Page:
An automatic stay in bankruptcy prevents anyone from accessing the property of the debtor estate, including the directors’ and officers’ liability (D&O) policies which insure individual directors and officers of the estate as well as the debtor. That does not mean, however, that the policy limits can be treated as a slush fund to satisfy creditors’ claims against the estate. The policy limits (or proceeds) remain available to settle covered liability claims against the covered individuals or, if they exist, covered liability claims against the company which survive the bankruptcy proceeding.
In deciding whether the D&O policy proceeds are subject to the stay, courts look to whether the policy only provides coverage to directors and officers (Side A coverage), or whether it also provides coverage to the debtor (Side B coverage or Side C coverage). In the former case, the proceeds are not considered property of the estate. However, if the individuals and the company both maintain legitimate claims for coverage under Side B or C of the policy, the result can turn on the specific facts unique to the case. Where the individuals and the estate have legitimate competing claims against the policy, “the bankruptcy court must balance the harm to the debtor if the stay is modified with the harm to the directors and officers if they are prevented from executing their rights to defense costs.” Even in cases where the D&O policy proceeds are considered property of the estate, courts may nonetheless grant relief from the stay “to allow the insurer to advance defense costs payments when the harms weigh more heavily against the directors or officers than the debtor.” Id. at 544.
The prevailing wisdom is that D&O policy proceeds should not be frozen in bankruptcy, but should be available to cover the individual directors’ and officers’ defense and indemnity obligations for covered claims. However, an aggressive trustee or creditors’ committee may block, or at the very least delay, access to those proceeds. They may be motivated by the desire to preserve policy proceeds for claims which would otherwise deplete the estate. Or, more cynically, they may be motivated by the desire to force an individual to resolve a claim brought by the estate, because the insurance policy limits will not be available to fund a vigorous defense. Whatever the reason, the individual insured may be forced to incur significant legal fees (which may not be covered under the D&O policy) to obtain relief from the bankruptcy stay. Even in situations where relief from the stay is granted, courts may impose caps in the amount of the proceeds which can be used for defense costs by individual insureds. Courts may also require counsel for the individuals to submit their bills to the court or the trustee to review for reasonableness – a requirement which could put privileged or strategic information to the wrong hands.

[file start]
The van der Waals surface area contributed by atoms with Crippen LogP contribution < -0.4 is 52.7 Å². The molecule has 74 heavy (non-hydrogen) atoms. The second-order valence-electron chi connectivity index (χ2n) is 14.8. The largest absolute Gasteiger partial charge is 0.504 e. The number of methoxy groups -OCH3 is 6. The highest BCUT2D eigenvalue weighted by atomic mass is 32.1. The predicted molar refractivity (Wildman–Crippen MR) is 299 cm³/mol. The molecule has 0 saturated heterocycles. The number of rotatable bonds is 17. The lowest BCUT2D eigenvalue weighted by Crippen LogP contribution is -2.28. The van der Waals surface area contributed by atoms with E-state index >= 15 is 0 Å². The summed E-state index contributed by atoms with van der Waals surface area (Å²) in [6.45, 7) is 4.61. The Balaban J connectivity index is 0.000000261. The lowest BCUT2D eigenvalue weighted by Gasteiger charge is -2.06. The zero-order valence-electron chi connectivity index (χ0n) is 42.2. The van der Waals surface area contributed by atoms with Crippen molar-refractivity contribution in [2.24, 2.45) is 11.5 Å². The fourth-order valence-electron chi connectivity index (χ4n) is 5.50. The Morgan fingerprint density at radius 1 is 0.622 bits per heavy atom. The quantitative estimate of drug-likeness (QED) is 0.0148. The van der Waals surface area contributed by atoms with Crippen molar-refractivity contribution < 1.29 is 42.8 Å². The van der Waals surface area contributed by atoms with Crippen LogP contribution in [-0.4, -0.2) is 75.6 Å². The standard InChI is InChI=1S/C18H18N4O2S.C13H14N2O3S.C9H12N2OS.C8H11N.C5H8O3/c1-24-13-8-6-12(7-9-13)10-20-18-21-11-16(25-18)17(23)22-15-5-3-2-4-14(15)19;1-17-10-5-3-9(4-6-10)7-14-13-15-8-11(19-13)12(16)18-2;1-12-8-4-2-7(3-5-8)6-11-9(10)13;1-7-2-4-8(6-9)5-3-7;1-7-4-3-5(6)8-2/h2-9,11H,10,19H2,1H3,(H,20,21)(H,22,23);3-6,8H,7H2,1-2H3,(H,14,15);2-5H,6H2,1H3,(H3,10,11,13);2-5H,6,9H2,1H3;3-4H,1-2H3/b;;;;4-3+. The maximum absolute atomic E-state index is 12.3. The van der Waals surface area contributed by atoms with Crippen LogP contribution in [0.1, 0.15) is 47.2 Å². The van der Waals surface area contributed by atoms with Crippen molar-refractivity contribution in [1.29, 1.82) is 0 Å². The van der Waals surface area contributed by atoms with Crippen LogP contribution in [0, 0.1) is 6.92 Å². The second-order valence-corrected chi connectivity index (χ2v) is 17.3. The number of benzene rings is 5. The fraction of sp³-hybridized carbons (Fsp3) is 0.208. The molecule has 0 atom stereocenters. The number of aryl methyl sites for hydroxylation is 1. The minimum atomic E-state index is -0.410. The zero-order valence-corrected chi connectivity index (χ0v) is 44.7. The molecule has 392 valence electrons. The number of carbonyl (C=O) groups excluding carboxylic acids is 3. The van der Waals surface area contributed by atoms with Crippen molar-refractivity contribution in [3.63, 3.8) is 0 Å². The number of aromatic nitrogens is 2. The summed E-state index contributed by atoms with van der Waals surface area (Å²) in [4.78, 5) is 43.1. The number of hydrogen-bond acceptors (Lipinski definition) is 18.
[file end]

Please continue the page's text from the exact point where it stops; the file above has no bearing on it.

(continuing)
Features built into D&O policies may strengthen the argument that the policy proceeds should be made available to the directors and officers for defense of claims, even if the debtor corporation also has valid claims under the policy. A well-drafted “Priority of Payments” provision in the policy will make clear that the individuals have first rights to coverage for any losses that are not indemnified by the debtor estate. It should also confirm that the coverage available to the individuals survives bankruptcy, and that all parties (including the debtor estate) will cooperate to obtain relief from the stay to make the proceeds available for claims against the individuals.
Excess Side A coverage, which sits above the Side A layer of the A-B-C policy (and may contain broader “Difference In Conditions” coverage), provides coverage for non-indemnifiable loss incurred by directors and officers. Another former of Side A coverage, Independent Directors’ Liability (“IDL”), is reserved only for outside, or independent, directors. The Company is not insured under either of these policies, so the estate has no rights to the policies or their proceeds. Adding these policies to a D&O program assures that some funds will be available to respond to claims regardless of any disputes regarding the propriety of lifting the automatic stay.
Attention to D&O policy provisions and the program structure well before bankruptcy is even contemplated will increase the likelihood that the policy will serve the purpose for which it originally was intended: protection of the directors and officers.